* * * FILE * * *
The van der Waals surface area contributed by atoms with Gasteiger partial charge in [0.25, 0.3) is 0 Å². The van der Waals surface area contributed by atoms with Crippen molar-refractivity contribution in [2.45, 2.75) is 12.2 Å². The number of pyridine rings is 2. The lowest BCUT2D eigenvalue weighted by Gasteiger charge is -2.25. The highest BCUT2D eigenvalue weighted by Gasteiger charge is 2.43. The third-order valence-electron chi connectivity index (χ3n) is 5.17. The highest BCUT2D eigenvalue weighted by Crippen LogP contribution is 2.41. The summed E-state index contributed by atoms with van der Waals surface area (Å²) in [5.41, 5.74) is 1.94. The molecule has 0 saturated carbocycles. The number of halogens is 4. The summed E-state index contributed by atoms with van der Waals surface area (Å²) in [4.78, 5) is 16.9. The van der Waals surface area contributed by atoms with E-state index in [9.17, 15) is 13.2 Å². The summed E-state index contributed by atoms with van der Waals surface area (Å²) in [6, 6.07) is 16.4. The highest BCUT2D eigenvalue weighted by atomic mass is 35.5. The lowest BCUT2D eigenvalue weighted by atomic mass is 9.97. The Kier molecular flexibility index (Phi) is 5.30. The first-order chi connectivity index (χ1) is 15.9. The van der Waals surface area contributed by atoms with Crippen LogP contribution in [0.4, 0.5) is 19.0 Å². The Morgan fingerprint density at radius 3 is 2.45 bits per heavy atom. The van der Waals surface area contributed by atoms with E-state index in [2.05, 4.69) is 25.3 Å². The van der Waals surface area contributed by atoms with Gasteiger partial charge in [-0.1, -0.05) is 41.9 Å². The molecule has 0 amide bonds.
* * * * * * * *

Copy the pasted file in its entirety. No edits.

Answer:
The van der Waals surface area contributed by atoms with Gasteiger partial charge in [0.25, 0.3) is 0 Å². The van der Waals surface area contributed by atoms with Crippen molar-refractivity contribution in [2.45, 2.75) is 12.2 Å². The number of pyridine rings is 2. The lowest BCUT2D eigenvalue weighted by Gasteiger charge is -2.25. The highest BCUT2D eigenvalue weighted by Gasteiger charge is 2.43. The third-order valence-electron chi connectivity index (χ3n) is 5.17. The highest BCUT2D eigenvalue weighted by Crippen LogP contribution is 2.41. The summed E-state index contributed by atoms with van der Waals surface area (Å²) in [5.41, 5.74) is 1.94. The molecule has 0 saturated carbocycles. The number of halogens is 4. The summed E-state index contributed by atoms with van der Waals surface area (Å²) in [4.78, 5) is 16.9. The van der Waals surface area contributed by atoms with E-state index in [9.17, 15) is 13.2 Å². The summed E-state index contributed by atoms with van der Waals surface area (Å²) in [6, 6.07) is 16.4. The highest BCUT2D eigenvalue weighted by atomic mass is 35.5. The lowest BCUT2D eigenvalue weighted by atomic mass is 9.97. The Kier molecular flexibility index (Phi) is 5.30. The first-order chi connectivity index (χ1) is 15.9. The van der Waals surface area contributed by atoms with Crippen LogP contribution in [0.4, 0.5) is 19.0 Å². The Morgan fingerprint density at radius 3 is 2.45 bits per heavy atom. The van der Waals surface area contributed by atoms with E-state index in [2.05, 4.69) is 25.3 Å². The van der Waals surface area contributed by atoms with Gasteiger partial charge in [-0.1, -0.05) is 41.9 Å². The molecule has 0 amide bonds.